As with all scientific studies, there are some caveats that highlight the need for further investigation. First, even if data appear to be consistent with a hypothesis, it does not mean that the hypothesis is true – merely that there is insufficient evidence to reject it. As new data become available, accepted hypotheses should be re-challenged. However, one of the advantages of the statistical approach taken by Rane et al. is that additional predictions from the mathematical models can be readily made, facilitating any further re-examination in light of new data.
Second, the data used throughout the analyses were obtained from laboratory mice living in a sterile environment. In the wild, however, mice are exposed to a wide range of naturally occurring infections. The response to these pathogens results in a far more mature immune system with a substantial immune memory, which may have implications for naive populations (Willyard, 2018; Rosshart et al., 2019).
Lastly, it remains to be seen if the findings obtained from studies in mice also apply to humans. This is particularly relevant here, as evidence suggests that the maintenance of naive T cells may differ fundamentally between the two species (den Braber et al., 2012). Regardless, the scientific method used by Rane et al. is certain to make a significant contribution towards a better understanding of human cell dynamics.
The maintenance of the functional integrity of the intestinal epithelium requires a tight coordination between cell production, migration and shedding along the crypt-villus axis. Dysregulation of these processes may result in loss of the intestinal barrier and disease. With the aim of generating a more complete and integrated understanding of how the epithelium maintains homeostasis and recovers after injury, we have built a multi-scale agent-based model (ABM) of the mouse intestinal epithelium. We demonstrate that stable, self-organizing behaviour in the crypt emerges from the dynamic interaction of multiple signalling pathways, such as Wnt, Notch, BMP, ZNRF3/RNF43 and YAP-Hippo pathways, which regulate proliferation and differentiation, respond to environmental mechanical cues, form feedback mechanisms and modulate the dynamics of the cell cycle protein network. The model recapitulates the crypt phenotype reported after persistent stem cell ablation and after the inhibition of the CDK1 cycle protein. Moreover, we simulated 5-fluorouracil (5-FU)-induced toxicity at multiple scales starting from DNA and RNA damage, which disrupts the cell cycle, cell signalling, proliferation, differentiation and migration and leads to loss of barrier integrity. During recovery, our in-silico crypt regenerates its structure in a self-organizing, dynamic fashion driven by dedifferentiation and enhanced by negative feedback loops. Thus, the model enables the simulation of xenobiotic-, in particular chemotherapy-, induced mechanisms of intestinal toxicity and epithelial recovery. Overall, we present a systems model able to simulate the disruption of molecular events and its impact across multiple levels of epithelial organization and demonstrate its application to epithelial research and drug development.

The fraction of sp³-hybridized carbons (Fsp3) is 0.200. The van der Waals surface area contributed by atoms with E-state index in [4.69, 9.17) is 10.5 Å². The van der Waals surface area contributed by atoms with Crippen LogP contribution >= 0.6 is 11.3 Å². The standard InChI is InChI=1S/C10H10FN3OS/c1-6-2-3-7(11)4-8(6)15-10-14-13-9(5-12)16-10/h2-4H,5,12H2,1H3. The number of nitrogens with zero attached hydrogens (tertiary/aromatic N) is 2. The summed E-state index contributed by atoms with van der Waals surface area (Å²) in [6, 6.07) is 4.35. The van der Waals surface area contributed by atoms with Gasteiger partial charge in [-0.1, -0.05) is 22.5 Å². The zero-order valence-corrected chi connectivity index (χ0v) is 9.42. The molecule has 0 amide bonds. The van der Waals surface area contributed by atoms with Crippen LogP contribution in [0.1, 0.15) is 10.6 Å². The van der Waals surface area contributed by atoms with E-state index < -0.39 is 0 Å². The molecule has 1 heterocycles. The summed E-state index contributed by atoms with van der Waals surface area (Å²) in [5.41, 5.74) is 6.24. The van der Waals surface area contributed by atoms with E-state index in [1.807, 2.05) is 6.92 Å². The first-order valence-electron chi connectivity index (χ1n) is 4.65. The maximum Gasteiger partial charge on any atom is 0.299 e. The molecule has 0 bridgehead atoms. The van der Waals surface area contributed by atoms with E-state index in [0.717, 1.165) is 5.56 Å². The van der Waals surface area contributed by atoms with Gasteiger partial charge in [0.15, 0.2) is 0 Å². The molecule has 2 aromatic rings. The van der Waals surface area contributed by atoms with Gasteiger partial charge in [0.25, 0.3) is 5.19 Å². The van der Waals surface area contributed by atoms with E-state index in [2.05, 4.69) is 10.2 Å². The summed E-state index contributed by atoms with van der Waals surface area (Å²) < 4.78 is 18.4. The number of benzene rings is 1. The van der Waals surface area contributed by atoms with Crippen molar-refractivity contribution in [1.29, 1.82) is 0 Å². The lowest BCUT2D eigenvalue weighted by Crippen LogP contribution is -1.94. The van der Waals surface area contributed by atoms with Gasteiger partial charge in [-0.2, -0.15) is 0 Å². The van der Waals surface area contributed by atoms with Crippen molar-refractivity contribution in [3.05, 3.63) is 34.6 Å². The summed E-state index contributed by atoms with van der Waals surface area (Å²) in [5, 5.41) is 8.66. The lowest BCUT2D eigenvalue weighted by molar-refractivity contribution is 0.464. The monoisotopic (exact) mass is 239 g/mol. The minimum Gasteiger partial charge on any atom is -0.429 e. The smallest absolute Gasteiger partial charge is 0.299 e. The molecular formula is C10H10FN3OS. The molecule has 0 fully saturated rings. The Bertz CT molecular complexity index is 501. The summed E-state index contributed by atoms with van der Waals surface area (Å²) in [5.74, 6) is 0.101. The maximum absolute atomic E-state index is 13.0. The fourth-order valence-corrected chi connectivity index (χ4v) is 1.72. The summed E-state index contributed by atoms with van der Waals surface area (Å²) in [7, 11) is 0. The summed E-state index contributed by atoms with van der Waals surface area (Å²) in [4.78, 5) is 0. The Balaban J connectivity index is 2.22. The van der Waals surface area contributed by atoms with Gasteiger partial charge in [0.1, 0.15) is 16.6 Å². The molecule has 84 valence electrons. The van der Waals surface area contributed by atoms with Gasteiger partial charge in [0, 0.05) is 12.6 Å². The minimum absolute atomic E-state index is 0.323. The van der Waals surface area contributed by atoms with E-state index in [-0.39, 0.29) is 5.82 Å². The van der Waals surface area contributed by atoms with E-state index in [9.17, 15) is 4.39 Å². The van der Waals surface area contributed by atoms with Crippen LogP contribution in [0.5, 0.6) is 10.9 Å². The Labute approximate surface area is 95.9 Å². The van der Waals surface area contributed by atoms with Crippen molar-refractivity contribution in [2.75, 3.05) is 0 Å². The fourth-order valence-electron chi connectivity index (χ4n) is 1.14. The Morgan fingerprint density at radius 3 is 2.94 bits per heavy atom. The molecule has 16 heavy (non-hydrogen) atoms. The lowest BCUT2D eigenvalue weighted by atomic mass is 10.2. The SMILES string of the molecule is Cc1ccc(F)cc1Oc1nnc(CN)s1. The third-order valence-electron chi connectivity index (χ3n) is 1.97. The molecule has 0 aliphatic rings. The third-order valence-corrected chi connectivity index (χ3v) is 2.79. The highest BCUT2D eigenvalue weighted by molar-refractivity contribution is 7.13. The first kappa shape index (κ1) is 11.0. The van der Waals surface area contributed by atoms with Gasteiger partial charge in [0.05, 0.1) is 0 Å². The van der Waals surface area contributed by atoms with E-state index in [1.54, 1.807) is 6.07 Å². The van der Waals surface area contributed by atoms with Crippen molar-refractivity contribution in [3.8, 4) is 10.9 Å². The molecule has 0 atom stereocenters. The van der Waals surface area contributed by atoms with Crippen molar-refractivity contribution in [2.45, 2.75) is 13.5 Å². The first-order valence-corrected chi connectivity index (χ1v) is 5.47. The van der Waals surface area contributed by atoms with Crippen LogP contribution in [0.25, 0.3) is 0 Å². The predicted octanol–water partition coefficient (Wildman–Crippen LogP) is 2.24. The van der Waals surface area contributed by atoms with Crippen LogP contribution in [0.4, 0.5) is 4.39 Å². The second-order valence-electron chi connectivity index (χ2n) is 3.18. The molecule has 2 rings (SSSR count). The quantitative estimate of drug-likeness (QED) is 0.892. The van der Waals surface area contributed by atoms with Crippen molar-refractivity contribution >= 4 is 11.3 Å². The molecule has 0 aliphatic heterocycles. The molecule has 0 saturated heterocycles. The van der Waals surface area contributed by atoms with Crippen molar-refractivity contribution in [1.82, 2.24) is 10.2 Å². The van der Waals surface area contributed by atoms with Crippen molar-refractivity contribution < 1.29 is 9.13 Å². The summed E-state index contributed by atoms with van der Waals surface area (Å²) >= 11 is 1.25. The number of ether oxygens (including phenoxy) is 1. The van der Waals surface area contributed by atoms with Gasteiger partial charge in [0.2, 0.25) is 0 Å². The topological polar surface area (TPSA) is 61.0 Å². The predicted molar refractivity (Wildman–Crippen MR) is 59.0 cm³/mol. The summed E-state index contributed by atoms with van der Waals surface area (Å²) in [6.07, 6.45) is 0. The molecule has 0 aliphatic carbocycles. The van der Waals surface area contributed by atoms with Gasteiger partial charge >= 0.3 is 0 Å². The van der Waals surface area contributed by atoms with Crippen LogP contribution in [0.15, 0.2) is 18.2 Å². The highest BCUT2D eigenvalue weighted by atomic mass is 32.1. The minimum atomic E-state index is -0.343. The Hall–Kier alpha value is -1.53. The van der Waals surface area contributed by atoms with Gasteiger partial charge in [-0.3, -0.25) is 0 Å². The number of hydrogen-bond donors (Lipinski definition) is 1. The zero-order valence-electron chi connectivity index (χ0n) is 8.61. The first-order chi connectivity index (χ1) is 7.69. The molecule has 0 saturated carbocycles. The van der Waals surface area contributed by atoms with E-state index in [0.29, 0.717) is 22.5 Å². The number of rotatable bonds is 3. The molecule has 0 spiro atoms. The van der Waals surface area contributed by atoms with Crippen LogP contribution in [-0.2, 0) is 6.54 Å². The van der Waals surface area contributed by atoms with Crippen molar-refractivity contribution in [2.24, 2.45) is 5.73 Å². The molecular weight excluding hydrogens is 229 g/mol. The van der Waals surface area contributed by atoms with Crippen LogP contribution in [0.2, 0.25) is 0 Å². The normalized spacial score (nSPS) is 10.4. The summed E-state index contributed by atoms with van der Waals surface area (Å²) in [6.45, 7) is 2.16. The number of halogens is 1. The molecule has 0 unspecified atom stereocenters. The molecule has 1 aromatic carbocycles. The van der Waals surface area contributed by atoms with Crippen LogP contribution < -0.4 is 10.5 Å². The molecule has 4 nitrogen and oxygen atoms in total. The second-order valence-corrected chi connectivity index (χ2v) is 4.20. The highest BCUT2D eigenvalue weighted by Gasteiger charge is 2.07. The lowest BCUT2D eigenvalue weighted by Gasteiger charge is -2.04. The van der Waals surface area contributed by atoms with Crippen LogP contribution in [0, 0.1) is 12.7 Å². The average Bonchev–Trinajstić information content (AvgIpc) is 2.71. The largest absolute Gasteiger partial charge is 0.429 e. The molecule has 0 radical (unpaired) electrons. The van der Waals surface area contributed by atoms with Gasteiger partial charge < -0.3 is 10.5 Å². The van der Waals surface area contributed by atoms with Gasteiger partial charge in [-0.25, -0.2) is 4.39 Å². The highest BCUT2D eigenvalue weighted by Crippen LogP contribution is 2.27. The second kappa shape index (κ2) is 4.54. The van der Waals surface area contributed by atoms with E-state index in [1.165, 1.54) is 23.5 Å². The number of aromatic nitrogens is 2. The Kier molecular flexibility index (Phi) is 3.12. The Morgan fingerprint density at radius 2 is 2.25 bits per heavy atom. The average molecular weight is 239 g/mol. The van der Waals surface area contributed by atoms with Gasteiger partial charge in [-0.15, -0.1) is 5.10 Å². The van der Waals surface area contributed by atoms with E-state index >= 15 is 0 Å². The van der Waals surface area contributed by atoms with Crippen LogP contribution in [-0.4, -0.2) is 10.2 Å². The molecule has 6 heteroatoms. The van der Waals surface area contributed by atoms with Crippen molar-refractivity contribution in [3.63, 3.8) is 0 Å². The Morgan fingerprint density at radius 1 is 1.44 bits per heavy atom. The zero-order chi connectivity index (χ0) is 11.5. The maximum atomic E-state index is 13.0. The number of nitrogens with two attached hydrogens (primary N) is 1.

A deep analysis of multiple genomic datasets reveals which genetic pathways associated with atherosclerosis and coronary artery disease are shared between mice and humans.